The experience when I talk about technology and all that stuff is really what we call it, patent prosecution. So, you meet an inventor, uh, you know, you learn and interviews with them and figure out what the idea is, and you draft a patent application. And, you submit your patent office in UK or China, whatever the country you're filing. Um, you know, you have 10 patents in that patent gives you the right to exclude other people from practicing technology. So that's the prosecution part. And that is the other part of it is why don't you have a patent? How do you preclude other people from practicing your technology? So that's what we call patent litigation or patent licensing. So I go out and try to find out, you know, who might be using technology, you find, you know, for instance, Pixar, uh, you know, they're infringer generally, you know, gaming companies, right?
#4: How many hours of work do you have to do before you file a patent, like their research and the getting to know, like the technology part?
When I first started, it probably takes longer, you know, just not very good at it. It would probably take me, to write a patent application, which is a legal document and generally not too long, a thousand, maybe 10,000 words and 10 drawings. To generate that much content, it probably takes you what tends to be 10 to 20 hours, maybe 30 hours.
So it depends on the technology, the software communication type of technology is a little more difficult because they're abstract. You had to find a way to find a good level of detail to put into a patent. But there are also things like mechanical devices, right? If you have like a truck, uh, you know, track door or trackbed and that sort of stuff, which is pretty simple, there's not that much to it. You can finish a patent application may be in five, 10 hours.
#5 Would firms normally all have a team of lawyers working on the copyright or other IPs?
Intellectual property lawyers generally, I started a lot of company, back in the days. So generally, it depends on the company, right?
The first few people, the founders are, you know, generally a sales guy and a couple of, engineers or, you know, people do the groundwork. And then the next first in the company are generally contents. If your company is a very technology-heavy company, you need an IP lawyer pretty much right away is that person basically needs to know all the stuff that you're doing. But then, you know, if you're just a normal company, you know, you're worried about labor law and etc.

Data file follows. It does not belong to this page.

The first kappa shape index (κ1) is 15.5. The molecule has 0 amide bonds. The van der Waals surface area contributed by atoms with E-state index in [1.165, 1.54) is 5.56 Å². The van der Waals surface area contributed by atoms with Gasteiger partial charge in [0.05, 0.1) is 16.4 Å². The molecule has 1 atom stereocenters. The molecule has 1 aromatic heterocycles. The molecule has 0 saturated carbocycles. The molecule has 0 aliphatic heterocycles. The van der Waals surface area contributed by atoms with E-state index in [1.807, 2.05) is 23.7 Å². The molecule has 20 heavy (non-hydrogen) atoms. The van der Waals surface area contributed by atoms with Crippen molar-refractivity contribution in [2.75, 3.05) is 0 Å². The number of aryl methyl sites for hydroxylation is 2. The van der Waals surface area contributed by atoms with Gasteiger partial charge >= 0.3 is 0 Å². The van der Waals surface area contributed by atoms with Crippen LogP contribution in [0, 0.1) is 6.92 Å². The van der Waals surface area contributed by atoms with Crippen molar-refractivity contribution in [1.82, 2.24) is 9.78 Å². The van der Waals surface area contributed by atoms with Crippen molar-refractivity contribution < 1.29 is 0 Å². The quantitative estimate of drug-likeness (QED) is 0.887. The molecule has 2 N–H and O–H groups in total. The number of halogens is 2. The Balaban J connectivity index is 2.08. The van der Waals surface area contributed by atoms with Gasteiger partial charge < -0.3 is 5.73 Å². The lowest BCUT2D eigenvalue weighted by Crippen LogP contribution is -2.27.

And by the time you reach 20 people, you probably need a lawyer. Even, you've just, part-time, for instance, you're going to hire someone and you're going to run into labor problems, right. If you rent, rent a property, you have a tenant problem, so all the time, you know, the company have a sort of general staff, lawyer to sort out all those headaches.
#6: A lot of students were told to pick one course, and that's what you need to study. What made you decide to study law after studying Engineering for undergrad? How do you think students should choose what they would like to study?
I think this is like the vocational system, right. I had a discussion with Europeans where a lot of people don't go to college and they go to vocational school. Right. It's more cost-effective. You can decide. But the reality is, you know, why do you want to constrain yourself?
The reality is that we are all capable of doing a lot of different things. And even I might although I'm a little over 40 now, right. I still try to figure out what I like to do and what I'm good at. And a lot of time, what you like to do, and what you're good at are often different things. And you want to do the thing that gives you the energy that you want to do, as opposed to the one that you're most efficient at, or, you know, you're the best at, so I don't think that there's a good answer to it.
And other than, you know, going out and try different things, I don't really think there is a solution. Uh, you know, I don't know, like lately, I've been talking to a lot of kids about, you know, the career options and there's a book called Design Thinking, by this a very popular course in Stanford. The whole idea is you try different things.
To learn more about Mr. Lu Yin, please check out his bio below! 🧐